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Rainer Hundsdörfer, Heidelberger Druckmaschinen Aktiengesellschaft - Chairman of Management Board, CEO & Chief HR Officer [32]

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It's a normal basket of AAA-rated company bonds and some adjustments to the specific demographic structure of our pension this year.

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Milan Lazovic;Whitebox Advisors;Analyst, [33]

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Yes. And your pension trustee, would they have to renegotiate with you to put more cash into pension?

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Marcus A. Wassenberg, Heidelberger Druckmaschinen Aktiengesellschaft - CFO & Financial Services and Member of Management Board [34]

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No, right now not, we are well covered. And the net cash out is EUR 10 million.

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Milan Lazovic;Whitebox Advisors;Analyst, [35]

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EUR 10 million. Okay. And then the other...

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Marcus A. Wassenberg, Heidelberger Druckmaschinen Aktiengesellschaft - CFO & Financial Services and Member of Management Board [36]

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In Germany, there's no obligation to fund the deficit. This is a specific thing in the U.K. and in the Austrian fund but not in the Germany. In Germany, we are covered by the (foreign language).

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Milan Lazovic;Whitebox Advisors;Analyst, [37]

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Got you. And then the line contractual liability, footnote 18, it looks like these are prepayments from your customers at EUR 173 million. Is that cash prepayment today put in order for new orders that are coming up that you need to deliver?

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Marcus A. Wassenberg, Heidelberger Druckmaschinen Aktiengesellschaft - CFO & Financial Services and Member of Management Board [38]

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Part of this is accrued part. So the down payment from the customers are much less than this. I have to look up the specific figure as the IFRS changes are not showing the exact number for the down payments from customers anymore. But I can drop you an e-mail and give you the exact amount. I would guess it's less than half, but I would have to look up the concrete figure.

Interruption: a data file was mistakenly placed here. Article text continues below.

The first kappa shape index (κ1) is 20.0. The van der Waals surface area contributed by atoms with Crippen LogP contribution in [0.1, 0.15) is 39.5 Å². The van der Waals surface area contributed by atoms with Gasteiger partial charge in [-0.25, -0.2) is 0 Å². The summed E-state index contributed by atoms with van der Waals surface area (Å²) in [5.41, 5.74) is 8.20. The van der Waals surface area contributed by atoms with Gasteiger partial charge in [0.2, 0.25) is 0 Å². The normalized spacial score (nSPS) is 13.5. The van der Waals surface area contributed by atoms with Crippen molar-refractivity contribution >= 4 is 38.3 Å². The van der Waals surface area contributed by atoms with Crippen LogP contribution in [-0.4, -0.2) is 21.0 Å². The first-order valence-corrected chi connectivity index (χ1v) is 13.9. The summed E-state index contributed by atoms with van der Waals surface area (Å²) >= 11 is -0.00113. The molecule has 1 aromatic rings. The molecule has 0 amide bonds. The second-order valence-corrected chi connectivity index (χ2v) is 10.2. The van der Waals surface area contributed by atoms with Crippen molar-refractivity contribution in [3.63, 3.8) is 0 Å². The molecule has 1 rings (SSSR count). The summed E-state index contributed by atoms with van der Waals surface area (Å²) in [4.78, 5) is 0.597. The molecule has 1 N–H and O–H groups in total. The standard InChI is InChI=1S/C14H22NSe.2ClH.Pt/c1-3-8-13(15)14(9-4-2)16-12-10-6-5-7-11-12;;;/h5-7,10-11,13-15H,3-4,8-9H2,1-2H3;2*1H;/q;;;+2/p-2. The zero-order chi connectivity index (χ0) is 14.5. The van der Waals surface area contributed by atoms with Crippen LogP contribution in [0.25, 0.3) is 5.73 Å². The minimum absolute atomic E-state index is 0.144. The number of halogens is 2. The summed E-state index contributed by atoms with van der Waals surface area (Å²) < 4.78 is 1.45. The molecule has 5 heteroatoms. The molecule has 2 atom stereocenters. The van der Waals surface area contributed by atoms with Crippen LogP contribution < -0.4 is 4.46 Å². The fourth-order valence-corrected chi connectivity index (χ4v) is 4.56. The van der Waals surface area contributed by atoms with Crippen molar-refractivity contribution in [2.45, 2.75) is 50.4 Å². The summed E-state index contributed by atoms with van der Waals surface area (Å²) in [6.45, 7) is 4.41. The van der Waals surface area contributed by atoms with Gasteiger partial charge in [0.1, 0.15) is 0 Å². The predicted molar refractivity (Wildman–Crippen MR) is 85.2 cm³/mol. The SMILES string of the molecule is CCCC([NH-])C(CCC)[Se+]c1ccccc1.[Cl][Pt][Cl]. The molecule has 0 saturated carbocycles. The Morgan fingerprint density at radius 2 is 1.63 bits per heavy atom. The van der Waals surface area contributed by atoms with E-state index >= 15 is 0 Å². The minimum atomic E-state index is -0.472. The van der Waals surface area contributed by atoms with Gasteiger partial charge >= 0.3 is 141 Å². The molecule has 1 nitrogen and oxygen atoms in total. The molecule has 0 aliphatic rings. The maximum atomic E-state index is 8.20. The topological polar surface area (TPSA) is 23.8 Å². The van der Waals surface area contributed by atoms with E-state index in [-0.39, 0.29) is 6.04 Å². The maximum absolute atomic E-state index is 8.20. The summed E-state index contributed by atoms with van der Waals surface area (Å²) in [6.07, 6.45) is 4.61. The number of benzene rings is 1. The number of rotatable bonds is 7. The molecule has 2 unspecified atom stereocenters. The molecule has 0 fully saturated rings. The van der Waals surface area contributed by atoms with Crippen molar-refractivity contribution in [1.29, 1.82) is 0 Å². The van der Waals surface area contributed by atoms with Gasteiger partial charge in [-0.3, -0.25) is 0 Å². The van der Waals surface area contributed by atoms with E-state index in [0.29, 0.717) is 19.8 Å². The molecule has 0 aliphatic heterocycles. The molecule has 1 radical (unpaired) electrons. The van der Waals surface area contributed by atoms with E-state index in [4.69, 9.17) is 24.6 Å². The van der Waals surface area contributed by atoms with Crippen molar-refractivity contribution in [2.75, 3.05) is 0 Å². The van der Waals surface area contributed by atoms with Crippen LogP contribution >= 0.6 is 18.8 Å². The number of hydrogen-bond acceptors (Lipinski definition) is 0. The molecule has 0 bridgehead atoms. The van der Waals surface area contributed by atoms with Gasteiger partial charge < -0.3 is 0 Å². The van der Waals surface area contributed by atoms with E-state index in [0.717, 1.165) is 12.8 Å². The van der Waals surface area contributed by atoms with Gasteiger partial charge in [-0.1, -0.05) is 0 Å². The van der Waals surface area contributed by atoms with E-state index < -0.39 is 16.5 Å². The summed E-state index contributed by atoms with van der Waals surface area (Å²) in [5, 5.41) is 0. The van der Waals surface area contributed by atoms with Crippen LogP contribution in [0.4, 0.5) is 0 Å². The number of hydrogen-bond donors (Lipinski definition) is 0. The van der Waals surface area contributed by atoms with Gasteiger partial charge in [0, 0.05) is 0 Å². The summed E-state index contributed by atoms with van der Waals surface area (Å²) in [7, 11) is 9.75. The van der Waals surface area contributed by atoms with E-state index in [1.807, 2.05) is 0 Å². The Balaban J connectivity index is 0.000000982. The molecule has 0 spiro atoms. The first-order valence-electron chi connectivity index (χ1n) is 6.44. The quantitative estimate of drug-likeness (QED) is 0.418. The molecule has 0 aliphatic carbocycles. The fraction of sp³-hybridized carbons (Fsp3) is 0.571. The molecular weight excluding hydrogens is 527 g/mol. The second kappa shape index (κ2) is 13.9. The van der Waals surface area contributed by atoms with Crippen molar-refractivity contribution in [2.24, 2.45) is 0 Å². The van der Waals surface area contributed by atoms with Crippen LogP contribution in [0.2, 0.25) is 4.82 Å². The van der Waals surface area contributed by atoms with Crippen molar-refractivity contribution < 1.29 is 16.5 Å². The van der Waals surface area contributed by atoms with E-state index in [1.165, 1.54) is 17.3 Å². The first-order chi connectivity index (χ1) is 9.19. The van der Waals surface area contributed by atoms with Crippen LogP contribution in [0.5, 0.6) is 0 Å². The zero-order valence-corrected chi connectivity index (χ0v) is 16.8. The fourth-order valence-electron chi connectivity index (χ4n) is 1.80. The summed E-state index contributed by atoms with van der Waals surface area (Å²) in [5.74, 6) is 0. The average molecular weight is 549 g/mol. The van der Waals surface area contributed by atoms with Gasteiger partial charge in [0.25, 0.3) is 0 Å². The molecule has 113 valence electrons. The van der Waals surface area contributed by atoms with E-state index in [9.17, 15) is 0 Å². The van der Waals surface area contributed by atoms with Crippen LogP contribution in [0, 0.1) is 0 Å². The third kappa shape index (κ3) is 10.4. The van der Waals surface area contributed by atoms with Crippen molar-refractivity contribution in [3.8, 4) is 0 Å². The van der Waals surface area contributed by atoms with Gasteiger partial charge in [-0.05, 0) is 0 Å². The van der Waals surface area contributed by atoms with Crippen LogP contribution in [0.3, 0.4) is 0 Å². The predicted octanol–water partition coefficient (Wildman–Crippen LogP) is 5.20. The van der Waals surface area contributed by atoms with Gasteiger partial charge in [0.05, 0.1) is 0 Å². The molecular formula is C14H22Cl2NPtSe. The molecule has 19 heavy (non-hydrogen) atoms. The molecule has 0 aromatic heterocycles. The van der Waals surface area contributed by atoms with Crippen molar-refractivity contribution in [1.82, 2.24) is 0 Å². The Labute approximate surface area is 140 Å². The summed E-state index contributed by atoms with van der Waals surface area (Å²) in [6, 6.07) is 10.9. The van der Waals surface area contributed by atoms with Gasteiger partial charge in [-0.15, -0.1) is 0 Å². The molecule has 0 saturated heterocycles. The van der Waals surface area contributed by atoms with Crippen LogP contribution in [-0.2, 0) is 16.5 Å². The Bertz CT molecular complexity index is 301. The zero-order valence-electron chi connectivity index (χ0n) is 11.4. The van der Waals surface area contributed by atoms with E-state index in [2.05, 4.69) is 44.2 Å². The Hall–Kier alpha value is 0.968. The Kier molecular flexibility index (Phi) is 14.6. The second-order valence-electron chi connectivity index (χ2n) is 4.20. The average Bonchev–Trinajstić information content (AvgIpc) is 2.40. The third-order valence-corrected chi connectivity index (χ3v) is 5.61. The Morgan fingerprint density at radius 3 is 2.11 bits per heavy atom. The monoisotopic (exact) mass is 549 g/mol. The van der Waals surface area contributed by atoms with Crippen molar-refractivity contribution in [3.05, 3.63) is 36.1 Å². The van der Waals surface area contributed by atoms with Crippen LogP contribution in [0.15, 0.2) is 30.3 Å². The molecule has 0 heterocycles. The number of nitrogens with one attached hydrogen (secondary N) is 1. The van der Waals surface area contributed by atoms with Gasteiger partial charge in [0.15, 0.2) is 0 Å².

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Milan Lazovic;Whitebox Advisors;Analyst, [39]

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Okay. Good. Because I was -- you had EUR 160 million of cash and EUR 173 million of liabilities. So it was -- okay. It's not like that.

Okay. And just overall, how do you feel about level of debt and other liabilities that you have on your balance sheet, given that you're suggesting that you would need to do significant restructuring going forward?

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Marcus A. Wassenberg, Heidelberger Druckmaschinen Aktiengesellschaft - CFO & Financial Services and Member of Management Board [40]

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It's too high, obviously, right now, driven by net working capital. But it will go down as our sales will improve over the next half year.

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Operator [41]

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We will now take our next question from Peter Rothenaicher from Baader.

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Peter Rothenaicher, Baader-Helvea Equity Research - Analyst [42]

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So you mentioned that the environment is definitely relatively challenging. And if I look at your order intake mix, you see declining orders from EMEA and more growth in Asia Pacific and North America. Has this some impact on the quality, on the price quality and the general mix of your orders and machines? And how would you consider the margin quality of your order backlog compared, let's say, to a year ago?

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Rainer Hundsdörfer, Heidelberger Druckmaschinen Aktiengesellschaft - Chairman of Management Board, CEO & Chief HR Officer [43]